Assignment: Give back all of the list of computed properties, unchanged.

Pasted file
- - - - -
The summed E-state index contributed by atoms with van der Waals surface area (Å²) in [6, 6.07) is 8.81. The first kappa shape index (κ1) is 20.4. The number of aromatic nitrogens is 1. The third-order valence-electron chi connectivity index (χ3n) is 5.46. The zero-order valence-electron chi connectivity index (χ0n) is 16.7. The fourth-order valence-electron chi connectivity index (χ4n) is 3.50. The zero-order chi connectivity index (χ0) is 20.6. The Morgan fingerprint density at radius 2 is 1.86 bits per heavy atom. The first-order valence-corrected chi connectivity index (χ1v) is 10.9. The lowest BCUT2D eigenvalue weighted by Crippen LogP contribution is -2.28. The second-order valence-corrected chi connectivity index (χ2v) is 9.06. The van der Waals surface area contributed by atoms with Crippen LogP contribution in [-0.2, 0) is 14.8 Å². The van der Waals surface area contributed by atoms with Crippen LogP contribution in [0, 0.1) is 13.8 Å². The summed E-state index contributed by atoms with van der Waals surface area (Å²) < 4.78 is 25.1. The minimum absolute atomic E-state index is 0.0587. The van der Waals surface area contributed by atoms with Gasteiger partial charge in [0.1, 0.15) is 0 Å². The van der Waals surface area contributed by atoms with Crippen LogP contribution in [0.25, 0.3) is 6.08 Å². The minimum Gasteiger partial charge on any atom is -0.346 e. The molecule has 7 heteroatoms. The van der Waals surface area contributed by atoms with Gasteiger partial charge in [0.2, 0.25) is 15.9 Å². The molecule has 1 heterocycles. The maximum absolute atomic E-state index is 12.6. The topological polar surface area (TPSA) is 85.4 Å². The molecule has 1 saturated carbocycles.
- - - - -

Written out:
The summed E-state index contributed by atoms with van der Waals surface area (Å²) in [6, 6.07) is 8.81. The first kappa shape index (κ1) is 20.4. The number of aromatic nitrogens is 1. The third-order valence-electron chi connectivity index (χ3n) is 5.46. The zero-order valence-electron chi connectivity index (χ0n) is 16.7. The fourth-order valence-electron chi connectivity index (χ4n) is 3.50. The zero-order chi connectivity index (χ0) is 20.6. The Morgan fingerprint density at radius 2 is 1.86 bits per heavy atom. The first-order valence-corrected chi connectivity index (χ1v) is 10.9. The lowest BCUT2D eigenvalue weighted by Crippen LogP contribution is -2.28. The second-order valence-corrected chi connectivity index (χ2v) is 9.06. The van der Waals surface area contributed by atoms with Crippen LogP contribution in [-0.2, 0) is 14.8 Å². The van der Waals surface area contributed by atoms with Crippen LogP contribution in [0, 0.1) is 13.8 Å². The summed E-state index contributed by atoms with van der Waals surface area (Å²) < 4.78 is 25.1. The minimum absolute atomic E-state index is 0.0587. The van der Waals surface area contributed by atoms with Gasteiger partial charge in [0.1, 0.15) is 0 Å². The van der Waals surface area contributed by atoms with Crippen LogP contribution in [0.25, 0.3) is 6.08 Å². The minimum Gasteiger partial charge on any atom is -0.346 e. The molecule has 7 heteroatoms. The van der Waals surface area contributed by atoms with Gasteiger partial charge in [0.2, 0.25) is 15.9 Å². The molecule has 1 heterocycles. The maximum absolute atomic E-state index is 12.6. The topological polar surface area (TPSA) is 85.4 Å². The molecule has 1 saturated carbocycles.